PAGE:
Block 1,018 and a number of associated Finney blocks were sent in large batches on June 14, 2011. At that time, BTC’s price was around $20 per coin after seeing a significant increase in value that week.
A number of consolidated transactions are tied to a Bitstamp.net deposit address and some of the connected funds also were sent to a Mt Gox address. Blocks associated with Onesignature’s 1NChf include blocks 78, 320, 329, 357, 361, 372, 407, 413, 419, 490, 528, 567, 596, and 651. Blocks affiliated with 1NChf go all the way up to block heights 7,569, 7,828, and quite possibly even higher.
All of the blocks linked to Onesignature’s 1NChf are related to blocks that are ostensibly tied to Hal Finney and none of the connected blocks match the Patoshi block pattern, which means 1NChf and block 1,018 is not a Satoshi block. It is well understood that Nakamoto may have mined between 700,000 to 1.1 million BTC, but what’s often misunderstood is that this stash is not consolidated.
While parsing the first 1,025 mined BTC blocks, the data shows that nearly every block Nakamoto mined is unspent, except for the block 9 transactions. After the five transactions from block 9, there’s 18.43 BTC in the wallet and some of the funds stem from dust transactions. It’s not entirely clear the reason why Onesignature shared the message and signature on Nov. 26. Some people said it was a “flex” and some people claimed that the signature thread could have been spoofed. One user on the Bitcointalk.org post called “franky1” said that this was likely the case and that the signature signing “can be ‘fooled’ too.”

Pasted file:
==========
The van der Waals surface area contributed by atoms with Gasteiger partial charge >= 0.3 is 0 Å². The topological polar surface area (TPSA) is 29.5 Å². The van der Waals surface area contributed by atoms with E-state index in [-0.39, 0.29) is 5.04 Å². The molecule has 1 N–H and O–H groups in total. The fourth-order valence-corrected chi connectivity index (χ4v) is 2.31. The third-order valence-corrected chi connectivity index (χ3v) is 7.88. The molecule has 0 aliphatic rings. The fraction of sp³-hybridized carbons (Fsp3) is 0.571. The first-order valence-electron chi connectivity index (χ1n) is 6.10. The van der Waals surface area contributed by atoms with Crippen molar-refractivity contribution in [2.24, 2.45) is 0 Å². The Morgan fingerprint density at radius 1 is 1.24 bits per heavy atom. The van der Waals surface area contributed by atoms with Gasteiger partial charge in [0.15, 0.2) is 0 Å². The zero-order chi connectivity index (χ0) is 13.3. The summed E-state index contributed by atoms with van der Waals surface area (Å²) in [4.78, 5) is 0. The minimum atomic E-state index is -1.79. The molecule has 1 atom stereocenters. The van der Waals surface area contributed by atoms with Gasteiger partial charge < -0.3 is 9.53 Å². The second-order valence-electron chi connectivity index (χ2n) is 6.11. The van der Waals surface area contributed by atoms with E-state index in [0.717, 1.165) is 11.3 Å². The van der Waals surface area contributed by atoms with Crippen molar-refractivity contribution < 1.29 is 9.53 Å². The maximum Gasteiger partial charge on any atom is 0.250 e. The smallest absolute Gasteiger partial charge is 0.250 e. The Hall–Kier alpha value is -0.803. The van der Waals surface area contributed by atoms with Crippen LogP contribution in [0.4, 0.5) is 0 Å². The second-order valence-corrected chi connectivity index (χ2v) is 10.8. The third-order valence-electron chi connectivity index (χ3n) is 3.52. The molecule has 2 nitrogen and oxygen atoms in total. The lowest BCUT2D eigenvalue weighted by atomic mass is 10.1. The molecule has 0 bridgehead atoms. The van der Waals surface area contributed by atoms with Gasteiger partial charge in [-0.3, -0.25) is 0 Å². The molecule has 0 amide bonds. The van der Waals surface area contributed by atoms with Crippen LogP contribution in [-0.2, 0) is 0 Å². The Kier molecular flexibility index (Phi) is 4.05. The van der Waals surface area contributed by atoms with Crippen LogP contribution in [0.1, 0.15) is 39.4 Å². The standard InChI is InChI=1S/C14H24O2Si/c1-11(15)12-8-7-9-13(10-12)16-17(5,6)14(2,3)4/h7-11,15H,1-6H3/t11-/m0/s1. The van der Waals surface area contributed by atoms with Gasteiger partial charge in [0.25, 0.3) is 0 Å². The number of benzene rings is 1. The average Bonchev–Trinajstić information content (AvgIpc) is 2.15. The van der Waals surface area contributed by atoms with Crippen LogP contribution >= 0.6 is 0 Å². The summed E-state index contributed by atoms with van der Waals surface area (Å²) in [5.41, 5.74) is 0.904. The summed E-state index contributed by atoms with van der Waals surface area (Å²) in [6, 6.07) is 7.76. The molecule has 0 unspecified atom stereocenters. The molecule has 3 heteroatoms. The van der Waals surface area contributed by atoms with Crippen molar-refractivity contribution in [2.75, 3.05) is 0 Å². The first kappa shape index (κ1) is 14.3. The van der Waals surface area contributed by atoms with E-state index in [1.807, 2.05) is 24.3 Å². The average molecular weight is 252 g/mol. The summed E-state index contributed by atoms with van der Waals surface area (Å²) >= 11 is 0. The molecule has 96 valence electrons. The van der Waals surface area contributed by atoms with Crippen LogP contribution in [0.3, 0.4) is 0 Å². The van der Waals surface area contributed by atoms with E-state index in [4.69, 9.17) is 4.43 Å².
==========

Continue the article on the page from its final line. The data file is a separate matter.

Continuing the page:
There has also been speculation that the 1NChf and block 1,018 address could have been purchased by someone at a later date. It has been known that people have been seeking older addresses to purchase and these solicitations have been discovered on Reddit and bitcointalk.org. Whatever the case may be, the 1NChf and block 1,018 address is associated with some very special transactions, and mined blocks that are quite possibly connected to Finney.
The computer scientist, Hal Finney, is revered by many in the Bitcoin community, and he passed away after suffering from amyotrophic lateral sclerosis (ALS) complications in Aug. 2014. The news follows the crypto community begging Twitter’s owner Elon Musk to preserve Finney’s Twitter account after Musk said Twitter plans to purge 1.5 billion inactive Twitter names. While Finney denied he was Bitcoin’s creator before he passed away, many crypto community members wholeheartedly believe he was the creator. Our onchain analysis says nothing of the sort, but the onchain links and heuristics connect to the 1NChf and block 1,018 address, and Hal Finney’s mined bitcoin and associated transactions.
Joshua Redman assisted in reporting and contributed research for this article.
Tags in this story address, Bitcoin, Bitcoin (BTC) blocks, Bitcoin’s Inventor, block 1018, Block 78, Block 9, Block reward, BTC, Cobra, early blocks, Fatman, finney, Hal Finney, Jan. 19 2009, Joshua Redman, message signing, Old Block, Onchain Links, Onesignature, Research, Satoshi Nakamoto, Signed Message, study, Trimmed Hal Chart, Twitter, Wallet
What do you think about the connections between the 1NChf and block 1,018 address and the ostensible blocks and transactions associated with Hal Finney? Let us know what you think about this subject in the comments section below.
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Image Credits: Shutterstock, Pixabay, Wiki Commons, Editorial photo credit: Joshua Redman, Andy Greenberg, Forbes,